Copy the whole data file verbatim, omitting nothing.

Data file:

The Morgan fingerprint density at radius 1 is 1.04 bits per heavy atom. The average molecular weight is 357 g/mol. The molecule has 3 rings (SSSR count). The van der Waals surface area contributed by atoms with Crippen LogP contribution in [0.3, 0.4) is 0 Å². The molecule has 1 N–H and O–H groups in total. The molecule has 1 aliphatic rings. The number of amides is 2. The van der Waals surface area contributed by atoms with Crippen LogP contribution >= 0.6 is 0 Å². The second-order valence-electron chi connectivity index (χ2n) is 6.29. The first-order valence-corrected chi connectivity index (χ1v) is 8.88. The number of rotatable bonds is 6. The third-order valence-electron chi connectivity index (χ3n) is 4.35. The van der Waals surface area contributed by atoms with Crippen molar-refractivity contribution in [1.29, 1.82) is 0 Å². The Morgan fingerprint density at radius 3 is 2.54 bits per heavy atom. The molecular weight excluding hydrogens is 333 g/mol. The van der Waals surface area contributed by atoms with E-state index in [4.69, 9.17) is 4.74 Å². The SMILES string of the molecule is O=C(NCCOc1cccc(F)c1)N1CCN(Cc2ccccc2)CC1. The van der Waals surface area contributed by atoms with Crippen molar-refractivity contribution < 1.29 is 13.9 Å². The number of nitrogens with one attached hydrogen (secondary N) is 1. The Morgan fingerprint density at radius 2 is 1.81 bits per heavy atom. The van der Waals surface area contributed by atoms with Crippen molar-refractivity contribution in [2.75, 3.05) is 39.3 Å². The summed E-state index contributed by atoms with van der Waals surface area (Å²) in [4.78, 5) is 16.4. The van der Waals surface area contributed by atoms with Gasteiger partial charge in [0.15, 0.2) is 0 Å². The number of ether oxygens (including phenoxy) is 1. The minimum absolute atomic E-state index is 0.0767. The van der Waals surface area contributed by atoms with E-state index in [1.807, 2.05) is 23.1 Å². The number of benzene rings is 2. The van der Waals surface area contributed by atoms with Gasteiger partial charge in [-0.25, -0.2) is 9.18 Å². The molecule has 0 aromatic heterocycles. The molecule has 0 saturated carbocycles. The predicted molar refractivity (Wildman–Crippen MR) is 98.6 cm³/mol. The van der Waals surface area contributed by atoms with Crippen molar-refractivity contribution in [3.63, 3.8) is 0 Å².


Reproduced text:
The Morgan fingerprint density at radius 1 is 1.04 bits per heavy atom. The average molecular weight is 357 g/mol. The molecule has 3 rings (SSSR count). The van der Waals surface area contributed by atoms with Crippen LogP contribution in [0.3, 0.4) is 0 Å². The molecule has 1 N–H and O–H groups in total. The molecule has 1 aliphatic rings. The number of amides is 2. The van der Waals surface area contributed by atoms with Crippen LogP contribution >= 0.6 is 0 Å². The second-order valence-electron chi connectivity index (χ2n) is 6.29. The first-order valence-corrected chi connectivity index (χ1v) is 8.88. The number of rotatable bonds is 6. The third-order valence-electron chi connectivity index (χ3n) is 4.35. The van der Waals surface area contributed by atoms with Crippen molar-refractivity contribution in [1.29, 1.82) is 0 Å². The Morgan fingerprint density at radius 3 is 2.54 bits per heavy atom. The molecular weight excluding hydrogens is 333 g/mol. The van der Waals surface area contributed by atoms with E-state index in [4.69, 9.17) is 4.74 Å². The SMILES string of the molecule is O=C(NCCOc1cccc(F)c1)N1CCN(Cc2ccccc2)CC1. The van der Waals surface area contributed by atoms with Crippen molar-refractivity contribution < 1.29 is 13.9 Å². The number of nitrogens with one attached hydrogen (secondary N) is 1. The Morgan fingerprint density at radius 2 is 1.81 bits per heavy atom. The van der Waals surface area contributed by atoms with Crippen molar-refractivity contribution in [2.75, 3.05) is 39.3 Å². The summed E-state index contributed by atoms with van der Waals surface area (Å²) in [4.78, 5) is 16.4. The van der Waals surface area contributed by atoms with Gasteiger partial charge in [0.15, 0.2) is 0 Å². The number of ether oxygens (including phenoxy) is 1. The minimum absolute atomic E-state index is 0.0767. The van der Waals surface area contributed by atoms with E-state index in [1.807, 2.05) is 23.1 Å². The number of benzene rings is 2. The van der Waals surface area contributed by atoms with Gasteiger partial charge in [-0.25, -0.2) is 9.18 Å². The molecule has 0 aromatic heterocycles. The molecule has 0 saturated carbocycles. The predicted molar refractivity (Wildman–Crippen MR) is 98.6 cm³/mol. The van der Waals surface area contributed by atoms with Crippen molar-refractivity contribution in [3.63, 3.8) is 0 Å².